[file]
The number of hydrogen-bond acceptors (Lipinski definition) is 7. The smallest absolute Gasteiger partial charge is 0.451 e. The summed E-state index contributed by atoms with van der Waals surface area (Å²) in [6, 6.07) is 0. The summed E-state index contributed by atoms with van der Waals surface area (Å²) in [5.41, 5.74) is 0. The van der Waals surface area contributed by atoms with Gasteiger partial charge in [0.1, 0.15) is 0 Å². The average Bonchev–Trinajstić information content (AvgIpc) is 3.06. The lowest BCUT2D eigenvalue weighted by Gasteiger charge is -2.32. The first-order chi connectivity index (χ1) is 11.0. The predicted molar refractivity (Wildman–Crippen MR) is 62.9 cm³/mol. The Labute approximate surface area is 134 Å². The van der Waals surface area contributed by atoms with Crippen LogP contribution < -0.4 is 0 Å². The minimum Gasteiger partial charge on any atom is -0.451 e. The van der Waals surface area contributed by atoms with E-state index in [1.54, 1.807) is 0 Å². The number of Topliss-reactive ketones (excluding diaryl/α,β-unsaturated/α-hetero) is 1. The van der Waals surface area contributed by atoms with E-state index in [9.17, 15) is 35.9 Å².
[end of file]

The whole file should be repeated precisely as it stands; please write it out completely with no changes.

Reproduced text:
The number of hydrogen-bond acceptors (Lipinski definition) is 7. The smallest absolute Gasteiger partial charge is 0.451 e. The summed E-state index contributed by atoms with van der Waals surface area (Å²) in [6, 6.07) is 0. The summed E-state index contributed by atoms with van der Waals surface area (Å²) in [5.41, 5.74) is 0. The van der Waals surface area contributed by atoms with Gasteiger partial charge in [0.1, 0.15) is 0 Å². The average Bonchev–Trinajstić information content (AvgIpc) is 3.06. The lowest BCUT2D eigenvalue weighted by Gasteiger charge is -2.32. The first-order chi connectivity index (χ1) is 11.0. The predicted molar refractivity (Wildman–Crippen MR) is 62.9 cm³/mol. The Labute approximate surface area is 134 Å². The van der Waals surface area contributed by atoms with Crippen LogP contribution < -0.4 is 0 Å². The minimum Gasteiger partial charge on any atom is -0.451 e. The van der Waals surface area contributed by atoms with E-state index in [1.54, 1.807) is 0 Å². The number of Topliss-reactive ketones (excluding diaryl/α,β-unsaturated/α-hetero) is 1. The van der Waals surface area contributed by atoms with E-state index in [9.17, 15) is 35.9 Å².